If you live in an area prone to mosquitoes, you know what a nuisance they can be. But mosquitos can be more than just annoying; they can be harmful to your health and even deadly, especially to pets. Without taking a preventative medication, your dog can get diseases like heartworm and West Nile virus from those mosquitos. But what if you forget to give a dose of your preventative or give it a couple of days late? In those situations, your dog will need extra protection. And if you’re spending any time outdoors with your dog, you’ll also need something to keep mosquitos at bay — preferably something natural. Citronella has long been considered a natural mosquito repellant, but just because it’s natural doesn’t mean it is safe. In fact, citronella can be toxic to pets.
If you typically rely on citronella to safeguard your family from mosquitos, you can still use it responsibly, but there are things you should know in order to keep your dog safe. You may also want to consider some natural alternatives to citronella. Here’s what you should know about keeping your dog safe around citronella and ways to get rid of the bloodsuckers altogether.
What Is Citronella?
Citronella comes from plants called citronella geraniums, which are popular patio plants. They tend to grow up to 3 feet tall, with tiny purple flowers. When the leaves of the plants are crushed, it creates an essential oil that gives off that typical citronella scent that is popular in pesticides.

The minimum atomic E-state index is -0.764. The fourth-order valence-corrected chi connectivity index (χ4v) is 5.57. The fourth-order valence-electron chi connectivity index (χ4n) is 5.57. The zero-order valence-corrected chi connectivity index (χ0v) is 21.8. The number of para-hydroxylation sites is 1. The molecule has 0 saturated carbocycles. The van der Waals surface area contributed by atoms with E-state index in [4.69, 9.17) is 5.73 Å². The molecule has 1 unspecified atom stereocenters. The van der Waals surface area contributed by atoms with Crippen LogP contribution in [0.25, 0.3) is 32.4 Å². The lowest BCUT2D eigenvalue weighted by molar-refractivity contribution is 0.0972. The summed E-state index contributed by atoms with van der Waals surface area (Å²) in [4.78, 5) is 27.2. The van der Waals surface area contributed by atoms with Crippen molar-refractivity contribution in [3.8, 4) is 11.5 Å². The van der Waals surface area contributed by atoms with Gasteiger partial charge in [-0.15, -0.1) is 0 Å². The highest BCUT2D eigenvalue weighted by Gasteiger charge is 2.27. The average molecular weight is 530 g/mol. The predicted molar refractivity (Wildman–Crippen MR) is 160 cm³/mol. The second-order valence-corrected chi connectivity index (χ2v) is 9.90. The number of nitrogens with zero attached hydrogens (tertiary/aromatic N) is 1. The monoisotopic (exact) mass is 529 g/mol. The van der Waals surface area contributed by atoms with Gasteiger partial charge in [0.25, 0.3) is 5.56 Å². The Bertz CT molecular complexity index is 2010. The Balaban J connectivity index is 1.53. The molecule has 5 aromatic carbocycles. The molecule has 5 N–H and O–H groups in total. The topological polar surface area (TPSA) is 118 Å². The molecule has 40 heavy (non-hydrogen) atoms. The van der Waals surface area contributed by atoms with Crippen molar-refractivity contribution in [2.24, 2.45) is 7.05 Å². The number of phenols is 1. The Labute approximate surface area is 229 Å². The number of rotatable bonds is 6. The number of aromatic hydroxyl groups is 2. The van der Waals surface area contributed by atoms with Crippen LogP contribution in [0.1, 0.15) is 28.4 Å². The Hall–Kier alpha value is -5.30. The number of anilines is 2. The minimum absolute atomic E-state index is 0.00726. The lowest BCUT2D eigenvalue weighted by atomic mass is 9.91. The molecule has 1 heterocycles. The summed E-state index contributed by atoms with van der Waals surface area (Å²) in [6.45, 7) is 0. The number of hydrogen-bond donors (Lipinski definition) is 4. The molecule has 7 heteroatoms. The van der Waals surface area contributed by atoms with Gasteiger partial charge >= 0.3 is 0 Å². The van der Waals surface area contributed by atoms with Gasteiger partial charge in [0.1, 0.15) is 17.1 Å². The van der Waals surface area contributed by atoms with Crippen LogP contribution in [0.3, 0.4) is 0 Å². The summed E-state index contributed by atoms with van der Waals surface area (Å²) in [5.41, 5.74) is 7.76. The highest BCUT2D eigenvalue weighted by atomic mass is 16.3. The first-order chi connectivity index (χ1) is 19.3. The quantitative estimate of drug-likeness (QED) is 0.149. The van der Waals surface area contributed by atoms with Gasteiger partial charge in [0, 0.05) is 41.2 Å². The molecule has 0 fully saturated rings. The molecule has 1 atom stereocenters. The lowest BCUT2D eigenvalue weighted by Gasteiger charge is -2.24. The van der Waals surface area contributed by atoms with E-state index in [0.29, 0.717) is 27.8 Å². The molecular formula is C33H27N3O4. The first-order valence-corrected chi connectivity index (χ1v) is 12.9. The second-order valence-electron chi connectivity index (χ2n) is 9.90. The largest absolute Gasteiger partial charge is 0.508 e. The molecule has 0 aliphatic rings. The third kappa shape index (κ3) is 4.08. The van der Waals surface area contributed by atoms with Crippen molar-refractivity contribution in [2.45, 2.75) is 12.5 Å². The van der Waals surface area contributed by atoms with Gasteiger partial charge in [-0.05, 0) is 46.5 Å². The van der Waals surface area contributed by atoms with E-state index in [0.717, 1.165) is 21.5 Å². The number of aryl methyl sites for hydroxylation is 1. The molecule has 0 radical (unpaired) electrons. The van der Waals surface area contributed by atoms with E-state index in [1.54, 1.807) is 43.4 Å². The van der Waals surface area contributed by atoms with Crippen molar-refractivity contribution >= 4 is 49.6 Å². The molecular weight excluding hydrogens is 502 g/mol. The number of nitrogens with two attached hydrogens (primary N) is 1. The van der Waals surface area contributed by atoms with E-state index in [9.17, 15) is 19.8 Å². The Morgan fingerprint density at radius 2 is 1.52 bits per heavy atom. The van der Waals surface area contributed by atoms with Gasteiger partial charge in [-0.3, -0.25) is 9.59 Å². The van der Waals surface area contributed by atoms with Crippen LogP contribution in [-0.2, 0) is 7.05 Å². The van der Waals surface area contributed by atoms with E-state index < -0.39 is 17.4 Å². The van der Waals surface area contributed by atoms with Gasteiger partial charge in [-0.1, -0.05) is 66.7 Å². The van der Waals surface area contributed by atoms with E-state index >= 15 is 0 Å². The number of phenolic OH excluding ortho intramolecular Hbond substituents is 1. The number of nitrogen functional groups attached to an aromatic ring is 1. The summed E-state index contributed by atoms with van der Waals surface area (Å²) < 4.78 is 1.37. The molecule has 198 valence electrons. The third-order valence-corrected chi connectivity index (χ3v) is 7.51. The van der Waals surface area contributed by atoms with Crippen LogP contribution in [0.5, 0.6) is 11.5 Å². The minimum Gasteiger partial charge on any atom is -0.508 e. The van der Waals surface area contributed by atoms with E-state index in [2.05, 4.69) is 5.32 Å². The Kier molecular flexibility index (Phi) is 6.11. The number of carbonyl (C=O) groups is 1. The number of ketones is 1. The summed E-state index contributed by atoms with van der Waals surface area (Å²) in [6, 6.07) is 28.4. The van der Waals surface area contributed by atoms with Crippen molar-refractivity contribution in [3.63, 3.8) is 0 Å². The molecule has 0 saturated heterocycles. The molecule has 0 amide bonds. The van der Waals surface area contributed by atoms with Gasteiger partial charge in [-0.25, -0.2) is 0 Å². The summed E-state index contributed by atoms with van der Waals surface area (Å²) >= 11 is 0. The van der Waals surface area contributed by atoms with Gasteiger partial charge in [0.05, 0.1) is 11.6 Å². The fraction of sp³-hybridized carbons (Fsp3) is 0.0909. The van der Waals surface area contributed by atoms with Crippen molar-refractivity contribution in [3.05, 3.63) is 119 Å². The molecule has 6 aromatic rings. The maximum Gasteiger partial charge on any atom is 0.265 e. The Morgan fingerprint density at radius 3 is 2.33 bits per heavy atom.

The tricky thing about citronella plants and keeping your dog from them is that they are difficult to identify. If you think you’re buying a citronella plant, you can’t always be certain that’s what it truly is. Some are marked as citronella plants, meaning you should definitely keep your pets away, yet they may only smell like citronella and don’t contain any of the essential oil. Those plants might actually be “citronella-scented” geraniums. Without the essential oil that deters mosquitos, all you’re getting from it is the citronella scent. What they do have, however, is linalool and geraniol — both of which can cause distress to a dog’s gastrointestinal system or even be fatal if ingested.
Real citronella plants look more like grass in appearance — not fern-like leaves. However, that introduces another copycat plant: lemongrass. Both citronella and lemongrass smell similar, but only real citronella plants have oil with mosquito-repelling properties. Lemongrass is also bad for dogs, but not as toxic as citronella.
Effects of Citronella on Dogs
There are different ways dogs can get sick from citronella. First, they can ingest it. And it isn’t just eating the plant you have to worry about; it’s candles. Certain dogs tend to eat anything that smells interesting or new. And when you find that your citronella candle has been devoured, it should be a cause for alarm. The American Society for the Prevention of Cruelty to Animals (ASPCA) says that eating citronella oil can cause gastrointestinal upset in dogs, such as vomiting or diarrhea. More alarming is the symptoms that occur with large amounts of citronella ingestion, such as muscle weakness, loss of coordination, hypothermia or death.
Additionally, citronella can irritate the skin. So if your dog brushes up against or is exposed to a citronella plant, they could get a rash or skin infection.